Covenant runs w the land to bind successors

whether the benefit of A’s promise to B runs from B to B1.
1) Does B1 have standing to demand benefit of the covenant? WITV
(a) W Writing. Original promise in writing
(b) I Intent. Original parties intended that the benefit would run.
(c) T Touch and concern. Promise affects the parties as landowners
(d) V Vertical privity. Non-hostile nexus between B & B1.
2) Horizontal benefit is not required for the benefit to run. Thus B1 will receive a benefit as to original A.
Equitable servitude defined
1) Promise that equity enforces against successors. Creation requires WITNES
(a) Writing. Generally the original promise in writing
(b) I Intent. Parties intended that the promise would bind successors
(c) T Touch & concern. Promise affects the parties as land owners.
(d) N Notice. Successors of the burdened land had notice of the promise
(e) ES Equitable servitude. Privity is not required! That’s why its equitable!
2) Implied equitable servitude is the common scheme doctrine. I.e. subdivision common scheme and P seeks to enjoin D from certain use.
3) Court will imply a reciprocal negative servitude. Under common scheme doctrine if
(a) When sale began subdividor had a general scheme of residential development that included D’s lot.
(b) And D had notice of the promise contained in the prior deeds. Notice AIR
1. A actual notice. D had literal knowledge of promises in prior deeds.
2. I inquiry notice. constructive notice. lay of the land. Where neighborhood conforms to the common restriction. D is on inquiry notice.
3. R record notice. constructive notice. Notice imputed to buyer on the basis of publicly recorded docs. Courts split whether subsequent buyer is on record notice of contents of prior deeds transferred to others by a common grantor.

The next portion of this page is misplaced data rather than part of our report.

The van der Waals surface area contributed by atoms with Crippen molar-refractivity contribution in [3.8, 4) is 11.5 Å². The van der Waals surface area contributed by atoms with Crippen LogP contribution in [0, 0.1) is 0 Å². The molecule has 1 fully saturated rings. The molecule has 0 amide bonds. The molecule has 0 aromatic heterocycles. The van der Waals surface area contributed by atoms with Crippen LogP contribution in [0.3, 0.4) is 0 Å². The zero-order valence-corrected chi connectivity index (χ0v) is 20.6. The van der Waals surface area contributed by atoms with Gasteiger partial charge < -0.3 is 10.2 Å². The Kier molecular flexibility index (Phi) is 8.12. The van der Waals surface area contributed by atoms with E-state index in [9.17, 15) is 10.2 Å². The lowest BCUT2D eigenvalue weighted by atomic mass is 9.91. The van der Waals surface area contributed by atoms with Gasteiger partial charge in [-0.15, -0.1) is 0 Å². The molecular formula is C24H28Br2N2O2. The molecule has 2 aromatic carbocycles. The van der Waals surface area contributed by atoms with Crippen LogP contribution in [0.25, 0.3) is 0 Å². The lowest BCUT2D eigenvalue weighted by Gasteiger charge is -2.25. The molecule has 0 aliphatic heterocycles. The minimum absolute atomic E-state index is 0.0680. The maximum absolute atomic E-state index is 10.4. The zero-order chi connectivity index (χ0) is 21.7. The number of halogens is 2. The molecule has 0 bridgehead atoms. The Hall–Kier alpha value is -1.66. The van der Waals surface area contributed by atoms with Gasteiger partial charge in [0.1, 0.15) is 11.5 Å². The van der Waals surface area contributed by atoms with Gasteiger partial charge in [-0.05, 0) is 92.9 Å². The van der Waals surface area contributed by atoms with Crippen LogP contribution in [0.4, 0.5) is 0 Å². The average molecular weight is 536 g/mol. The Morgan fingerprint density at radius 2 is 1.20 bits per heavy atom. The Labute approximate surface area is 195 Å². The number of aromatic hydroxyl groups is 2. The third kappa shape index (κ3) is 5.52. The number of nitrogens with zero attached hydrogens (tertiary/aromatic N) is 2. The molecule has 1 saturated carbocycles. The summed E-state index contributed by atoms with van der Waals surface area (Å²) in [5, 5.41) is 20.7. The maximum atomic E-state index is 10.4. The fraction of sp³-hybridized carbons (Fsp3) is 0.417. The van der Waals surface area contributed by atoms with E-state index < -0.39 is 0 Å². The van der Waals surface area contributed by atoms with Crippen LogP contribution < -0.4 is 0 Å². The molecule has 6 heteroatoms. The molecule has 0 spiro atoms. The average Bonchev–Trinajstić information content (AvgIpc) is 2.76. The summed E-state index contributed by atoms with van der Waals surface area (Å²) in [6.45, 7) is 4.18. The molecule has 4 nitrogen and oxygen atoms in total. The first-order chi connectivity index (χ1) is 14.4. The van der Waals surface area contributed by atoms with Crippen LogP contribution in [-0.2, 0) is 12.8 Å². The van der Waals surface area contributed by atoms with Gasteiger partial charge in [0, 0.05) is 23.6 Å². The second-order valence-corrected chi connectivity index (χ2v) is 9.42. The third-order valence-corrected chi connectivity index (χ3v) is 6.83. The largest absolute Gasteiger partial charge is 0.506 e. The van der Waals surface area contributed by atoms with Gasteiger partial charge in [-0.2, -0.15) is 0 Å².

Defenses to enforcement of an equitable servitude
1) Where changed conditions alleged by party seeking release from the terms of an equitable servitude are so pervasive that the entire area has changed, the servitude will be released.
2) Mere pockets of limited change insufficient. Must be pervasive.
Adverse possession requires
1) C Continuous
2) O Open & notorious: kind of possession owner would make
3) Actual Must be actual entry and possession. Not symbolic, not a letter
4) H Hostile. Possessor does not have the true owners consent to be there.
NOTE Possessor’s state of mind is irrelevant.
Adverse possession Tacking
One adverse possessor may tack on to his time that of his predecessor so long as there is privity. Privity is satisfied by any non-hostile nexus. Blood, K, deed, will.
Taking is NOT allowed when there has been an ouster by the rightful owner.
Adverse possession disabilities
Statute of limitation will not run against a true owner who is afflicted by a disability at the inception of the adverse possession. Disability includes insanity infancy imprisonment.
2 implied promises in every land K
2 implied promises in every land K
1) Seller promises to provide marketable title at the closing! Title free from reasonable doubt and the threat of litigation.
(a) Free from adverse possession. If even a part in adverse possession the title in infirm, unmarketable.
(b) Free from encumbrances. Servitudes and mortgages render title unmarketable less buyer has waived them. But seller has right to discharge outstanding mortgage at closing.
(c) Zoning violations. Title is unmarketable if prop violates zoning regulation.
2) Seller promises not to make any false statements of material fact